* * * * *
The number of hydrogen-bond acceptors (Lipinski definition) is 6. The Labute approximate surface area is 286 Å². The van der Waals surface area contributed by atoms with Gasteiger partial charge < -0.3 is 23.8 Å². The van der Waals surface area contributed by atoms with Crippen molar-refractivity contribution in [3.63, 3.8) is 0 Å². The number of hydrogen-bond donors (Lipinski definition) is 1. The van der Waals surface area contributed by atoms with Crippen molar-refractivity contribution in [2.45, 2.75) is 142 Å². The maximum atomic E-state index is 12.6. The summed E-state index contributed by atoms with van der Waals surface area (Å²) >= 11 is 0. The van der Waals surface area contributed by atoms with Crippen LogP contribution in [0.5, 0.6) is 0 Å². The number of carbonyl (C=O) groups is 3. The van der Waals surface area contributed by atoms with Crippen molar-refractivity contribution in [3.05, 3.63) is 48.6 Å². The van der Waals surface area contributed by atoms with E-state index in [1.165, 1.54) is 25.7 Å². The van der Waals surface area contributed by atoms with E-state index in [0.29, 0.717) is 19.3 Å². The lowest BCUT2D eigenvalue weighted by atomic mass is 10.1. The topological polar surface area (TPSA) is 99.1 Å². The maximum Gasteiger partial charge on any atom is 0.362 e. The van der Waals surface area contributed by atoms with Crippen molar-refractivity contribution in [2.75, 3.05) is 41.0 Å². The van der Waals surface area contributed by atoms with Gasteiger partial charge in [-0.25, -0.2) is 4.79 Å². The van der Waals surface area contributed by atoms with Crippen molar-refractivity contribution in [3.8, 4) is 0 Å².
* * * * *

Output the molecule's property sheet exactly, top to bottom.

The number of hydrogen-bond acceptors (Lipinski definition) is 6. The Labute approximate surface area is 286 Å². The van der Waals surface area contributed by atoms with Gasteiger partial charge < -0.3 is 23.8 Å². The van der Waals surface area contributed by atoms with Crippen molar-refractivity contribution in [3.63, 3.8) is 0 Å². The number of hydrogen-bond donors (Lipinski definition) is 1. The van der Waals surface area contributed by atoms with Crippen molar-refractivity contribution in [2.45, 2.75) is 142 Å². The maximum atomic E-state index is 12.6. The summed E-state index contributed by atoms with van der Waals surface area (Å²) >= 11 is 0. The van der Waals surface area contributed by atoms with Crippen LogP contribution in [0.5, 0.6) is 0 Å². The number of carbonyl (C=O) groups is 3. The van der Waals surface area contributed by atoms with Crippen molar-refractivity contribution in [3.05, 3.63) is 48.6 Å². The van der Waals surface area contributed by atoms with E-state index in [1.165, 1.54) is 25.7 Å². The van der Waals surface area contributed by atoms with E-state index in [0.29, 0.717) is 19.3 Å². The lowest BCUT2D eigenvalue weighted by atomic mass is 10.1. The topological polar surface area (TPSA) is 99.1 Å². The maximum Gasteiger partial charge on any atom is 0.362 e. The van der Waals surface area contributed by atoms with Crippen molar-refractivity contribution in [2.75, 3.05) is 41.0 Å². The van der Waals surface area contributed by atoms with Gasteiger partial charge in [-0.25, -0.2) is 4.79 Å². The van der Waals surface area contributed by atoms with Crippen molar-refractivity contribution in [3.8, 4) is 0 Å².